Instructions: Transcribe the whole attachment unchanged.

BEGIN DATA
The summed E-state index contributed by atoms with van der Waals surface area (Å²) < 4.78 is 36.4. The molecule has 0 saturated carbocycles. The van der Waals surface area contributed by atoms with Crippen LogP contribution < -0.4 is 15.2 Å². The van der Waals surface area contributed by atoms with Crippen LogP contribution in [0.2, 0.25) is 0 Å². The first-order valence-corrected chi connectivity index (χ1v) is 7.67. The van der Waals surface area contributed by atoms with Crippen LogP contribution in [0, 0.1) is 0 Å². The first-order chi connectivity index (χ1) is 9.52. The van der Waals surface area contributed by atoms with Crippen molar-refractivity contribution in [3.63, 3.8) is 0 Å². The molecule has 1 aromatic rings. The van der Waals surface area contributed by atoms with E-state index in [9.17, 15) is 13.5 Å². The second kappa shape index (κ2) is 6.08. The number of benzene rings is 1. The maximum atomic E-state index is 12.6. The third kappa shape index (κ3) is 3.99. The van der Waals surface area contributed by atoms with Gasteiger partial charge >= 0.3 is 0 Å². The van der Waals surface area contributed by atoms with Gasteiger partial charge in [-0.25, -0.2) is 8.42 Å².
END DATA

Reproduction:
The summed E-state index contributed by atoms with van der Waals surface area (Å²) < 4.78 is 36.4. The molecule has 0 saturated carbocycles. The van der Waals surface area contributed by atoms with Crippen LogP contribution < -0.4 is 15.2 Å². The van der Waals surface area contributed by atoms with Crippen LogP contribution in [0.2, 0.25) is 0 Å². The first-order valence-corrected chi connectivity index (χ1v) is 7.67. The van der Waals surface area contributed by atoms with Crippen LogP contribution in [0, 0.1) is 0 Å². The first-order chi connectivity index (χ1) is 9.52. The van der Waals surface area contributed by atoms with Crippen molar-refractivity contribution in [3.63, 3.8) is 0 Å². The molecule has 1 aromatic rings. The van der Waals surface area contributed by atoms with E-state index in [9.17, 15) is 13.5 Å². The second kappa shape index (κ2) is 6.08. The number of benzene rings is 1. The maximum atomic E-state index is 12.6. The third kappa shape index (κ3) is 3.99. The van der Waals surface area contributed by atoms with Gasteiger partial charge >= 0.3 is 0 Å². The van der Waals surface area contributed by atoms with Gasteiger partial charge in [-0.25, -0.2) is 8.42 Å².